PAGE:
Optimal Fetal Positioning

Advice for Optimal Foetal Positioning

Here is some information to help encourage baby to go into the ideal position for birth before labour begins. If you baby is head down and a single baby then from 32 weeks onwards this advice will help encourage baby to lie with its back to your left side/front & encourage baby to engage.


Regularly use upright and forward leaning postures. It allows more available space in the pelvis for your baby to turn.

Sit with your knees lower than hips, with back straight as possible. Use pillows or cushions under the bottom and in the small of the back.

Sit to read on a dining chair with elbows resting on dining table, knees apart, leaning slightly forward.

Sit facing chair back and resting arms on back of dining chair.

Kneel on the floor leaning over a large beanbag or floor cushion or birthing ball to watch TV.

Put a wedge cushion or rolled up towel under your bottom when driving & keep back rest upright.

Swimming is very good to help position baby - no backstroke after 16 weeks.

When resting/sleeping, try and sleep on your left side, with a pillow between the legs.

It is ideal to use a forward leaning position when having Braxton hicks as this increases their effectiveness to help baby manoeuvre in to an optimum position.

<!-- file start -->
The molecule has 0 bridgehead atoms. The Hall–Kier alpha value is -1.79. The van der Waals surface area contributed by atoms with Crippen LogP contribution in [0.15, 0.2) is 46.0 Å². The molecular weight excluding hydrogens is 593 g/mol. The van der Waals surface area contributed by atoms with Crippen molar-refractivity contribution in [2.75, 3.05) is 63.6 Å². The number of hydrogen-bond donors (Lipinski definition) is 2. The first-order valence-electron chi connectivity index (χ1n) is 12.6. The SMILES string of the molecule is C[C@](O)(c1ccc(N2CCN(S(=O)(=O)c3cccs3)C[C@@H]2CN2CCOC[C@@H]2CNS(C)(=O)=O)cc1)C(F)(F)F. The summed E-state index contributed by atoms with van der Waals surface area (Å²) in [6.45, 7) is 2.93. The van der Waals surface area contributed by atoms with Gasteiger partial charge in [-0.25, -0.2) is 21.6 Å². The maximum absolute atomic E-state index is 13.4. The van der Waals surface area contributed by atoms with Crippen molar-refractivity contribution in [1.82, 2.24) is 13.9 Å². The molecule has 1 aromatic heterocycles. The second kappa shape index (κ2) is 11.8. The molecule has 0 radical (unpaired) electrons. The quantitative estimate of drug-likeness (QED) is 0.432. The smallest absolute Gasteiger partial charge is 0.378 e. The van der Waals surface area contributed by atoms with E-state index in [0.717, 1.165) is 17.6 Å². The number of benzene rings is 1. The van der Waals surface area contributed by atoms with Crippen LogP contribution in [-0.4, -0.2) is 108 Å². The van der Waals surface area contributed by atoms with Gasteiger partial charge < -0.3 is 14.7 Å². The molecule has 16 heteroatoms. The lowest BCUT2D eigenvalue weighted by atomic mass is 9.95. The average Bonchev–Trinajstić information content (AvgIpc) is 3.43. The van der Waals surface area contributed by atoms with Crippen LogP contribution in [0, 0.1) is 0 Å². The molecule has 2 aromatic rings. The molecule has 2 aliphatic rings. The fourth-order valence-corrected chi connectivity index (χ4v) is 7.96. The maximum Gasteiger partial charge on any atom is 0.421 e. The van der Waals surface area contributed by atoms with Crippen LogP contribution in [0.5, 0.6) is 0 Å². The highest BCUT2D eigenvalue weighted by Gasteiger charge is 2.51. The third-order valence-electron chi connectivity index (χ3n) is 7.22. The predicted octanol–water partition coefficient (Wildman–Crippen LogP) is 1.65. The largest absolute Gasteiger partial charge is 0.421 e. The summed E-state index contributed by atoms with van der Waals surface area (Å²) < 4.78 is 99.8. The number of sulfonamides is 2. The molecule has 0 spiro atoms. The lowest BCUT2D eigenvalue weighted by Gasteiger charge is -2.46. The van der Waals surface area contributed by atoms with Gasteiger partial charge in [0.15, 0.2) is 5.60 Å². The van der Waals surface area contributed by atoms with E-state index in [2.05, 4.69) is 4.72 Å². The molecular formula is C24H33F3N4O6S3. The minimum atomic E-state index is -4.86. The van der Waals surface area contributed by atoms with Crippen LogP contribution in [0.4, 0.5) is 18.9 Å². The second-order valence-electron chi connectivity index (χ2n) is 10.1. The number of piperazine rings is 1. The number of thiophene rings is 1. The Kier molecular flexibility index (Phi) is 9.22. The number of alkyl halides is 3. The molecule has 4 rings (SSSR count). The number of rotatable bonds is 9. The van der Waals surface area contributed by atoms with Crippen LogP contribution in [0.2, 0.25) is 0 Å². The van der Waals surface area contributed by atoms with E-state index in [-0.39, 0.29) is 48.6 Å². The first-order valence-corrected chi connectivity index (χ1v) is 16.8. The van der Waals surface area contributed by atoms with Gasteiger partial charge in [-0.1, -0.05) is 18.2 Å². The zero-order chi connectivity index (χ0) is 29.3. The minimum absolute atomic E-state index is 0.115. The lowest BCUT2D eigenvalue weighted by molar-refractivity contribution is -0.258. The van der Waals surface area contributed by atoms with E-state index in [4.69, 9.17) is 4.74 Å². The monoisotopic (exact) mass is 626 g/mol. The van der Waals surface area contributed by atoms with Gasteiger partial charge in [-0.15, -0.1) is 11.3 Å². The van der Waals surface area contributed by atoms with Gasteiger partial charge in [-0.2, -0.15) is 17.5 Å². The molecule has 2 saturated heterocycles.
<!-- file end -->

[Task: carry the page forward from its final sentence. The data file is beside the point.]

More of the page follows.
Relax in semi-reclining positions that have your knees higher than your hips.

Take long trips in cars with bucket seats. If you must use a wedge cushion as above.

Sit with legs crossed.

Use squatting as an exercise in late pregnancy if baby is not optimally positioned as this can fore baby head into pelvis before it is in the correct position.

Useful Positions During Labour

If possible stay on your feet, leaning forwards and rocking hips side to side/up and down with each contraction.

Keep your bottom wiggling during contractions.

Lean forwards over a beanbag, birthing ball or bed.

Hang onto something with arms well above waist height (eg partners neck!) and let your body sag and turn knees outwards.

Sit your birthing partner on a chair, kneel on the floor knees apart and lean on his thighs (get them to rub/massage your back at the same time).

Get on all fours either on bed or floor.

Bouncing on a birthing ball.

If you are on the bed lie on your side. Preferably left.


Try to avoid lying on your back in a reclining position in bed during labour

Useful Links

Optimum Fetal Posistioning - Jean Sutton

Spinning Babies

Please note this advice is only meant to complement your antenatal care and may not be suitable for all women or all pregnancies. Always consult your childbirth/health professional.